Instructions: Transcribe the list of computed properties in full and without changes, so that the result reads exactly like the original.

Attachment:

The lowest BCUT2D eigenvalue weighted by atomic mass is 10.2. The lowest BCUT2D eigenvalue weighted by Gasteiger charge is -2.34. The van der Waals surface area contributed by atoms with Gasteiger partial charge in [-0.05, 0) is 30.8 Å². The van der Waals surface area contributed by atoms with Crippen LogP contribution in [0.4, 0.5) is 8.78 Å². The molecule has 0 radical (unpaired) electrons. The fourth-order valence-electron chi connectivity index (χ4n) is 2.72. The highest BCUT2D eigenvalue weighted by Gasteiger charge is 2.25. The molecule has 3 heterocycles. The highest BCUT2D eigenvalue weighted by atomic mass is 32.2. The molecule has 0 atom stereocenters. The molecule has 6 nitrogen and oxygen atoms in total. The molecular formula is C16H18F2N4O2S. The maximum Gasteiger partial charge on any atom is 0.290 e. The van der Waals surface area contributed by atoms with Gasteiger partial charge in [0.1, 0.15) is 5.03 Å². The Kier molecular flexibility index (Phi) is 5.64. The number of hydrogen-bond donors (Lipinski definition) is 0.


The lowest BCUT2D eigenvalue weighted by atomic mass is 10.2. The lowest BCUT2D eigenvalue weighted by Gasteiger charge is -2.34. The van der Waals surface area contributed by atoms with Gasteiger partial charge in [-0.05, 0) is 30.8 Å². The van der Waals surface area contributed by atoms with Crippen LogP contribution in [0.4, 0.5) is 8.78 Å². The molecule has 0 radical (unpaired) electrons. The fourth-order valence-electron chi connectivity index (χ4n) is 2.72. The highest BCUT2D eigenvalue weighted by Gasteiger charge is 2.25. The molecule has 3 heterocycles. The highest BCUT2D eigenvalue weighted by atomic mass is 32.2. The molecule has 0 atom stereocenters. The molecule has 6 nitrogen and oxygen atoms in total. The molecular formula is C16H18F2N4O2S. The maximum Gasteiger partial charge on any atom is 0.290 e. The van der Waals surface area contributed by atoms with Gasteiger partial charge in [0.1, 0.15) is 5.03 Å². The Kier molecular flexibility index (Phi) is 5.64. The number of hydrogen-bond donors (Lipinski definition) is 0.